Publicizing the purposes of the exercise and explaining to staff how the system will be used.

Organizing and establishing the necessary training of managers and supervisors who will carry out the actual evaluations/ appraisals. Not only training in principles and procedures but also in the human relations skills necessary. (Lack of confidence in their own ability to handle situations of poor performance is the main weakness of assessors.)

Monitoring the scheme - ensuring it does not fall into disuse, following up on training/job exchange etc. recommendations, reminding managers of their responsibilities.

Full-scale periodic reviews should be a standard feature of schemes since resistance to evaluation / appraisal schemes is common and the temptation to water down or render schemes ineffectual is ever present (managers resent the time taken if nothing else).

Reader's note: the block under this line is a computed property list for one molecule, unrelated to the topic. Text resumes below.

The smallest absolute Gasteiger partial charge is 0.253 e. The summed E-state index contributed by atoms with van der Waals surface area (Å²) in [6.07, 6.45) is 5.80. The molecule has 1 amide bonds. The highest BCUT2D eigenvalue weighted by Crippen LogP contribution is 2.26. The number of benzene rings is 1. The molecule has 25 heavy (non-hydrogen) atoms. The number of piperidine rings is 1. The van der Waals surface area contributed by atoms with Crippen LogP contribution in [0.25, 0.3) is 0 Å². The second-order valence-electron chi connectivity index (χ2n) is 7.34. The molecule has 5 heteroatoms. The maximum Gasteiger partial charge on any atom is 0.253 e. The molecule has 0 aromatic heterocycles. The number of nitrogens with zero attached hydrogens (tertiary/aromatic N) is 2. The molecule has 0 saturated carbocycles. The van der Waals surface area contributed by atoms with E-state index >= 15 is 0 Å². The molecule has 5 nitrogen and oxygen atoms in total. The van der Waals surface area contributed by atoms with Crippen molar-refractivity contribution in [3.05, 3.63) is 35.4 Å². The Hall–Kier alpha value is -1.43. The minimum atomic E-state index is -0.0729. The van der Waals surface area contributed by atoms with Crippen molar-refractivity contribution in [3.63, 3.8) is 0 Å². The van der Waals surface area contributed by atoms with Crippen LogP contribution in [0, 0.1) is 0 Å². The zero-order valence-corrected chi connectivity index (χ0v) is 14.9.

Basically an evaluation / appraisal scheme is a formalization of what is done in a more casual manner anyway (e.g. if there is a vacancy, discussion about internal moves and internal attempts to put square pegs into 'squarer holes' are both the results of casual evaluation). Most managers approve merit payment and that too calls for evaluation. Made a standard routine task, it aids the development of talent, warns the inefficient or uncaring and can be an effective form of motivation.

Function 5: Industrial Relations

Good industrial relations, while a recognizable and legitimate objective for an organization, are difficult to define since a good system of industrial relations involves complex relationships between: